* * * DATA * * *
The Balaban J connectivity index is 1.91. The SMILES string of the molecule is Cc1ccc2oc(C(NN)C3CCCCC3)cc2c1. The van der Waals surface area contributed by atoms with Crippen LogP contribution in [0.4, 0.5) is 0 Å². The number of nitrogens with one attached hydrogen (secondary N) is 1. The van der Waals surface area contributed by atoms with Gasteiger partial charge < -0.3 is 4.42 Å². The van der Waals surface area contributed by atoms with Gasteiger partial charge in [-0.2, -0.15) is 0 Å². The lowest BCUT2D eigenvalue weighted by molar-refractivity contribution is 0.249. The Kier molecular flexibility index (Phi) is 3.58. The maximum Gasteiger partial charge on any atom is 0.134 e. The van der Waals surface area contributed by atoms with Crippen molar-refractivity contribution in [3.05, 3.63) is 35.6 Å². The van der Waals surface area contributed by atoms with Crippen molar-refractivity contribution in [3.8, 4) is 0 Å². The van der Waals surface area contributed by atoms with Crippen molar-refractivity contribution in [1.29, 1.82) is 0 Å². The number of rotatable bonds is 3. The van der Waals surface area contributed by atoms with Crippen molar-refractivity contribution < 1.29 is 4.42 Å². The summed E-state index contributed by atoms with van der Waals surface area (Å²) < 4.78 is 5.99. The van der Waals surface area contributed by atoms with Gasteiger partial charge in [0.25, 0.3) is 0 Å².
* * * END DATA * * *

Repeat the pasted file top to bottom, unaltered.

The Balaban J connectivity index is 1.91. The SMILES string of the molecule is Cc1ccc2oc(C(NN)C3CCCCC3)cc2c1. The van der Waals surface area contributed by atoms with Crippen LogP contribution in [0.4, 0.5) is 0 Å². The number of nitrogens with one attached hydrogen (secondary N) is 1. The van der Waals surface area contributed by atoms with Gasteiger partial charge < -0.3 is 4.42 Å². The van der Waals surface area contributed by atoms with Gasteiger partial charge in [-0.2, -0.15) is 0 Å². The lowest BCUT2D eigenvalue weighted by molar-refractivity contribution is 0.249. The Kier molecular flexibility index (Phi) is 3.58. The maximum Gasteiger partial charge on any atom is 0.134 e. The van der Waals surface area contributed by atoms with Crippen molar-refractivity contribution in [3.05, 3.63) is 35.6 Å². The van der Waals surface area contributed by atoms with Crippen molar-refractivity contribution in [3.8, 4) is 0 Å². The van der Waals surface area contributed by atoms with Crippen molar-refractivity contribution in [1.29, 1.82) is 0 Å². The number of rotatable bonds is 3. The van der Waals surface area contributed by atoms with Crippen molar-refractivity contribution < 1.29 is 4.42 Å². The summed E-state index contributed by atoms with van der Waals surface area (Å²) < 4.78 is 5.99. The van der Waals surface area contributed by atoms with Gasteiger partial charge in [0.25, 0.3) is 0 Å².